Geronta, why do temptations often occur on feast days?
Don’t you know? On feast days, Christ, the Panagia, and the Saints are joyful. They treat people, giving blessings and spiritual gifts. If parents give gifts when their children celebrate their namedays and kings release prisoners when a prince is born, why shouldn’t the Saints care for us on special occasions, too? Certainly the joy they give greatly endures and our souls are greatly helped. Knowing this the devil creates temptations in order to deprive people of the Divine gifts: they neither rejoice nor benefit from the feast. Sometimes you even see when a family is preparing to commune on a feast day, that the devil will send them a temptation to fight and then not only do they not commune, but they don’t even go to church! That’s how the little demon does it, so as to be deprived of all Divine help.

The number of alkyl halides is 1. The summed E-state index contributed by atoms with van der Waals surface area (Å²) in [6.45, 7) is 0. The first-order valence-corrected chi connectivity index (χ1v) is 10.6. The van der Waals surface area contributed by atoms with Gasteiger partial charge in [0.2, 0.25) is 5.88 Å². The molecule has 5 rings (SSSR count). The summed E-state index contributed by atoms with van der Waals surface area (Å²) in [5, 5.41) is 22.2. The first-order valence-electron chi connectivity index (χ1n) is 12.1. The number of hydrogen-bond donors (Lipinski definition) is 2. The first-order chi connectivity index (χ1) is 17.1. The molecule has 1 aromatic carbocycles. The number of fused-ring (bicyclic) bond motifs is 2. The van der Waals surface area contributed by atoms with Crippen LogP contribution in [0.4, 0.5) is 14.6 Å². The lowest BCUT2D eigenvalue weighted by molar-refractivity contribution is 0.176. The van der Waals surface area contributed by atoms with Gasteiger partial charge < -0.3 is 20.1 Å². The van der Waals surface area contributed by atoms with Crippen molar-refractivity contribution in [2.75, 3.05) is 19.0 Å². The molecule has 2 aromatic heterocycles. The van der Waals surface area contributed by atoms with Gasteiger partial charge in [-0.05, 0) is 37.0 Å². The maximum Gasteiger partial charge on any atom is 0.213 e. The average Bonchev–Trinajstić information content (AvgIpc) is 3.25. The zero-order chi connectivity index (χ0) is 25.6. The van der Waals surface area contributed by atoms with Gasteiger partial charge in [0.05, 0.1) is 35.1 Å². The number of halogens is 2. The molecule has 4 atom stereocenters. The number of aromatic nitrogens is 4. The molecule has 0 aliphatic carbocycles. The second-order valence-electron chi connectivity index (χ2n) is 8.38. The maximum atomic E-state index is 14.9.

The same thing can be seen in our own monastic life. Many times the little demon—tempter that he is, because he knows from experience that we will be spiritually helped on some feast—will, beginning on the eve of the feast, create an atmosphere of temptation. For example, he might get us to quarrel with another brother, and then afterwards torment us in order to overpower us both spiritually and bodily. In this way he doesn’t allow us to benefit from the feast, with its joyous atmosphere of doxology. But the Good God helps us when He sees that we had not given occasion, but that this happened only by the envy of the evil one. And God helps us even more when we humbly reproach ourselves, blaming neither our brother nor even the devil, who hates everything good. For his work is this: to create scandals and spread evil—while man, as the image of God, should spread peace and goodness.